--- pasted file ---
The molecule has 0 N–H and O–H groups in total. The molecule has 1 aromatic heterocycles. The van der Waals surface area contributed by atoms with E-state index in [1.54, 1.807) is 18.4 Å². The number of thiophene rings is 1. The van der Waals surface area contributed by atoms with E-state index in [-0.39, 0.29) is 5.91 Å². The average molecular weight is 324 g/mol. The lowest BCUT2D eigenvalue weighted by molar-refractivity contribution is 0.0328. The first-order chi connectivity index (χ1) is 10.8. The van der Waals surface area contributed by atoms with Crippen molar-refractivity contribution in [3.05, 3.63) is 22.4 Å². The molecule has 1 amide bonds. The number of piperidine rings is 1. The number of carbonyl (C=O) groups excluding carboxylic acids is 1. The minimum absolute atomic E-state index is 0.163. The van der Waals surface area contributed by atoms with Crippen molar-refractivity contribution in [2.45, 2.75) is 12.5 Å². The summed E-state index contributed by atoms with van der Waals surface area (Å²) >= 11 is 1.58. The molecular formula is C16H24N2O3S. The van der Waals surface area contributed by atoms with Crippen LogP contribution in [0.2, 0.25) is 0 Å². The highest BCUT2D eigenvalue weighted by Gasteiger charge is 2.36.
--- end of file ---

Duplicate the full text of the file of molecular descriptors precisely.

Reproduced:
The molecule has 0 N–H and O–H groups in total. The molecule has 1 aromatic heterocycles. The van der Waals surface area contributed by atoms with E-state index in [1.54, 1.807) is 18.4 Å². The number of thiophene rings is 1. The van der Waals surface area contributed by atoms with E-state index in [-0.39, 0.29) is 5.91 Å². The average molecular weight is 324 g/mol. The lowest BCUT2D eigenvalue weighted by molar-refractivity contribution is 0.0328. The first-order chi connectivity index (χ1) is 10.8. The van der Waals surface area contributed by atoms with Crippen molar-refractivity contribution in [3.05, 3.63) is 22.4 Å². The molecule has 1 amide bonds. The number of piperidine rings is 1. The number of carbonyl (C=O) groups excluding carboxylic acids is 1. The minimum absolute atomic E-state index is 0.163. The van der Waals surface area contributed by atoms with Crippen molar-refractivity contribution in [2.45, 2.75) is 12.5 Å². The summed E-state index contributed by atoms with van der Waals surface area (Å²) >= 11 is 1.58. The molecular formula is C16H24N2O3S. The van der Waals surface area contributed by atoms with Crippen LogP contribution in [0.2, 0.25) is 0 Å². The highest BCUT2D eigenvalue weighted by Gasteiger charge is 2.36.